Youth worker connects at-risk teens to workplace

Emmett Folgert: On alert for alternativesEmmett Folgert: On alert for alternatives

Editor's Note: This article is part of a larger series of stories on the same subject that was published in the Dec. 16, 2010 edition of the Dorchester Reporter.

After 30 years of ground-level violence intervention work at the Dorchester Youth Collaborative, executive director and founding member Emmett Folgert has little time for ponderous citywide shifts in intervention strategies.

The Youth Collaborative opens its doors to more than 100 teens in the Fields Corner area daily, offering them a safe environment to practice break dancing, play ping pong and find employment opportunities, which Folgert believes is key to restoring a sense of self-worth to kids who have fallen through social service nets and see street violence as an unavoidable reality.

“If you live in what the police consider a crime hotspot, the likelihood you will be a victim, a witness or join a gang is 100 percent,” Folgert said. “The only way to avoid it is to provide some kind of alternative.”

While social service departments refer a small number of teens to Folgert's program, the youth collaborative often targets those who live under the radar of these departments, teens who have already given up on school and need structure to their days. With more than 1300 students failing to graduate from Boston public schools annually, Folgert says there is no shortage of teens who feel they have nothing to lose.

Folgert believes the gang landscape has changed drastically over the past decade, from large organizations dependant on teen drug dealers working corners to more dispersed operations involving older dealers who receive text-message orders and deliver to clients doors.

With less employment opportunities, teens without GEDs are now scrambling for honest jobs more qualified, recently laid-off adults have turned to during the recession, this in turn leaves many kids with no means to support themselves and little sense of worth, a “perfect storm” for street-level gang membership to swell.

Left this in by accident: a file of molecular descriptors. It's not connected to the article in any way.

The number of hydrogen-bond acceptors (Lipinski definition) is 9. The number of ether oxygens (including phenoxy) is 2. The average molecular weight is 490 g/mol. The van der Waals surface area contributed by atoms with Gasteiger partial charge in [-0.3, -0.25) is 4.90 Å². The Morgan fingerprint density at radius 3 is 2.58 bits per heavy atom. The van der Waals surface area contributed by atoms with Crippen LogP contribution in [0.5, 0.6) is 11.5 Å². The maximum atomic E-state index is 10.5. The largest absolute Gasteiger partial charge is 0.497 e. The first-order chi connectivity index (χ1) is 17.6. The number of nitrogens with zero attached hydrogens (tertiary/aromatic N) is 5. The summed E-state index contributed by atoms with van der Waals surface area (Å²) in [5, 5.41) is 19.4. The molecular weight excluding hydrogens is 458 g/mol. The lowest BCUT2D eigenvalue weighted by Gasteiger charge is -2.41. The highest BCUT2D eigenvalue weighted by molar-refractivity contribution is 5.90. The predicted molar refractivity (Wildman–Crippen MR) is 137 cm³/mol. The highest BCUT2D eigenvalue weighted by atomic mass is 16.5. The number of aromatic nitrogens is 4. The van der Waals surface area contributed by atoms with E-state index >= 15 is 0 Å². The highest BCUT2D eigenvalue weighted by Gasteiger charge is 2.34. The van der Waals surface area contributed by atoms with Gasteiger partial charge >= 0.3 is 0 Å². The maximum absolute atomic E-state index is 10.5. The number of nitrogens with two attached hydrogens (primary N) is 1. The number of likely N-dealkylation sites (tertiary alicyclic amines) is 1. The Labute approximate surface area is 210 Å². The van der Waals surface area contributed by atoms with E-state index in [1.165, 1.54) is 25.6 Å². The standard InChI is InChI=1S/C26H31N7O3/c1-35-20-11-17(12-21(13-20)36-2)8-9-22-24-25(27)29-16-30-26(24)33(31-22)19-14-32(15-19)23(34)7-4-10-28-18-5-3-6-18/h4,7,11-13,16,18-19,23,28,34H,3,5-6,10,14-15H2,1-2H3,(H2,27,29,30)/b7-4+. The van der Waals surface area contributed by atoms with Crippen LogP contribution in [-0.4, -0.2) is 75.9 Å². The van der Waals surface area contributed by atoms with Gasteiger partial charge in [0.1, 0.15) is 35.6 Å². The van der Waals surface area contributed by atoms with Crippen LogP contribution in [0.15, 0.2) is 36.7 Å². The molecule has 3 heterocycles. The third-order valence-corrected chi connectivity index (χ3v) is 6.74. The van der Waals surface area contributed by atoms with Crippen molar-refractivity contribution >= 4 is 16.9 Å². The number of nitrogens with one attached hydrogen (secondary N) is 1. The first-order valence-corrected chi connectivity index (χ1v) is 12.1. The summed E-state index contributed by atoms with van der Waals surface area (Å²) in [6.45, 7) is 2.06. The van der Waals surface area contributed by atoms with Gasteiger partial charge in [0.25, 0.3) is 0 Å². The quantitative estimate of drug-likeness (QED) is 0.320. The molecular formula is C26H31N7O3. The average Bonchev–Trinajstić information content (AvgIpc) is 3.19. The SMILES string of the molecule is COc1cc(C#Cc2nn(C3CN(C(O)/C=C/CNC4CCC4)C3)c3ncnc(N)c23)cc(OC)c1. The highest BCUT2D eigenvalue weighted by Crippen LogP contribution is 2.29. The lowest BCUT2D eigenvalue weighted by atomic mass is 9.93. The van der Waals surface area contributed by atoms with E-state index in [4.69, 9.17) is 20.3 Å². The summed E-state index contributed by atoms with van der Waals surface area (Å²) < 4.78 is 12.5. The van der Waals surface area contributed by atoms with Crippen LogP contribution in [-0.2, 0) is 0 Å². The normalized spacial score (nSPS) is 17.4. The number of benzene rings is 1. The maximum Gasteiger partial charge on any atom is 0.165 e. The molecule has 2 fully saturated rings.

In hopes of providing at-risk youths an alternative to crime, Folgert has appealed to their wallets and minds through what he calls the “second chance school.” Through this program, the DYC can offer kids who have dropped out of school a weekly stipend of up to $100 in exchange for entering a GED program during school hours and spending their free time maintaining city-owned foreclosed homes throughout Boston.

Through this “no BS jobs program”street staff can offer a potential gang member a paying, legal job regardless of whether they can produce social security cards or other documentation, a hurdle which Folgert said would make it nearly impossible for the 30 young adults in the program to find honest employment themselves.

Folgert said his organization also keeps close tabs on potential grudges between rival gangs because the youth collaborative staff is largely made up of local teens who have grown up in the neighborhood. This staff serves as eyes and ears on the street, catching rumors of escalating gang rivalries, allowing street workers to identify key players and mediate conflicts.

While the Dorchester Youth Collaborative has made strides in reducing gang violence, its reach only extends into a small corner of the Dorchester community. Folgert suggests similar programs could begin building what he calls “cultures of peace” in as little as three years by inviting kids 11 and under to participate in a community setting, instilling nonviolent principles at a young age and training these early adopters as role models for the next generation of youths.

Even with a tiered approach to peace, Folgert said organizers must be ready to face setbacks when teaching kids that they can escape inner-city violence. Sometimes, Folgert said, even the most well-prepared teen can become collateral damage on their way to school or home, causing others to ask whether or not there really is a peaceful way to reach 20.

Folgert said that despite these losses, workers need to press on for the thousands of children who visit the DYC annually in hopes of finding a safe haven.

“The loss of an innocent is a real blow, but you’ve got to pull them out of the predestination mindset and you do it one relationship at a time.”

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